Tics are most common between seven and ten years of age, and they may even occur years after the child has been found to have A.D.D. If there is a family history of tic disorders, be sure to inform your child's doctor before medication is prescribed. The doctor is likely to prescribe stimulant medication more cautiously if there is a family history of tic disorders.
THE PROBLEMS WITH PILLS
Pills tell children that something is wrong with them and they need to take a pill to fix it. Children may feel that they do better because of the pill, not because of themselves. Their success is attributed to the pill rather than to their own efforts. Children who are constantly on medications may label themselves as "sick". It's hard to convince children that nothing is really wrong with them when they have to go to the doctor once a month to have their medicine evaluated, or when they are standing in line for their medicine at the school nurse's office while their friends are on the playground. You have to be sure that children do not feel they are bad, dumb, or sick when they need medication. When a child does succeed, reinforce the fact that he did it, not the pill. The pill only helped. The pill by itself cannot do anything. Only the child can make the good grade or hit the ball.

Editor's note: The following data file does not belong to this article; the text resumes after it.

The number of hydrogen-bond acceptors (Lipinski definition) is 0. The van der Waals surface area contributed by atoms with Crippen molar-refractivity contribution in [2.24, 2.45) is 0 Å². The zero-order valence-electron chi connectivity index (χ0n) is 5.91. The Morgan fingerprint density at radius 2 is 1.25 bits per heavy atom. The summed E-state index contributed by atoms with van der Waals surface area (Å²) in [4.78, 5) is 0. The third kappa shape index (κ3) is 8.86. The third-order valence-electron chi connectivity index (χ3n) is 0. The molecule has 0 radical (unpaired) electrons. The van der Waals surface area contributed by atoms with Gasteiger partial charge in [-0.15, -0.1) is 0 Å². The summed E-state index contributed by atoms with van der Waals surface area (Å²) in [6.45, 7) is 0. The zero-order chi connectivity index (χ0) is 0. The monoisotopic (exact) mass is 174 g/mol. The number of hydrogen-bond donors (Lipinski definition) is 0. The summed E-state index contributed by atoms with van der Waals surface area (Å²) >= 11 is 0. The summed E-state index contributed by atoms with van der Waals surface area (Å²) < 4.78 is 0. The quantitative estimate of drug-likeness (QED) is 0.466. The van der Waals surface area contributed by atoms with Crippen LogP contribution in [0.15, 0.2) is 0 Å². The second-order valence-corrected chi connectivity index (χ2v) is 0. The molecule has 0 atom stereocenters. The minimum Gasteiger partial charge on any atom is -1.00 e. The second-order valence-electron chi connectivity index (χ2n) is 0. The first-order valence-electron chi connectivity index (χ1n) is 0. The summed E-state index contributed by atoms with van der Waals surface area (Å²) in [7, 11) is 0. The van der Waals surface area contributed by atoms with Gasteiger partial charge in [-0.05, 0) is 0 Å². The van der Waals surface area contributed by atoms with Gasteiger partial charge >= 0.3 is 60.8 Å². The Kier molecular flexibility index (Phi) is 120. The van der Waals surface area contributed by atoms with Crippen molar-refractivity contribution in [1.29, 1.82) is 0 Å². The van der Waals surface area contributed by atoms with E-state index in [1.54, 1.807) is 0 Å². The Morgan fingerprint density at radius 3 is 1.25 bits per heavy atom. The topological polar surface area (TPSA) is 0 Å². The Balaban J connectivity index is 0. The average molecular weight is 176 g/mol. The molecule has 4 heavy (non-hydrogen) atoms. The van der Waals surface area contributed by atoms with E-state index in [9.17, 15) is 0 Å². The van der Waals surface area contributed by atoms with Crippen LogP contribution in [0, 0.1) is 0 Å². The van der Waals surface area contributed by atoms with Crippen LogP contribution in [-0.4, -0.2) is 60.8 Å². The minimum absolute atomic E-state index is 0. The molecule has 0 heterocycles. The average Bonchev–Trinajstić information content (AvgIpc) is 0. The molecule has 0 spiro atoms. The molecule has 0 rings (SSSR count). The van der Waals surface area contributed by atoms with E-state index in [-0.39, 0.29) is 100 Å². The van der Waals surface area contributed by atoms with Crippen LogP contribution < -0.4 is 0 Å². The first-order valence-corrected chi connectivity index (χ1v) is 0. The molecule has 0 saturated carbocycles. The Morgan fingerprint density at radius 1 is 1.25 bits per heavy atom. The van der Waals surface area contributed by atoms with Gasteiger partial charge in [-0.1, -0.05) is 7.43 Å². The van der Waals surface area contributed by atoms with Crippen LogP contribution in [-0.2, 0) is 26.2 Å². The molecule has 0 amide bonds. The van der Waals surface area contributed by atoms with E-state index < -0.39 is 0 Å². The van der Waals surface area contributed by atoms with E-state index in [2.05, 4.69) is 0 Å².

THE A.D.D.-Q/S - (side effects)
1. Teacher and parent should both fill in this questionnaire, according to who is with the child. Some questions, such as those concerning sleep, only the parent will be able to answer.
2. Do this for 2 days before starting medication and each day during the drug trial. .Name:__________________________________ Age:________________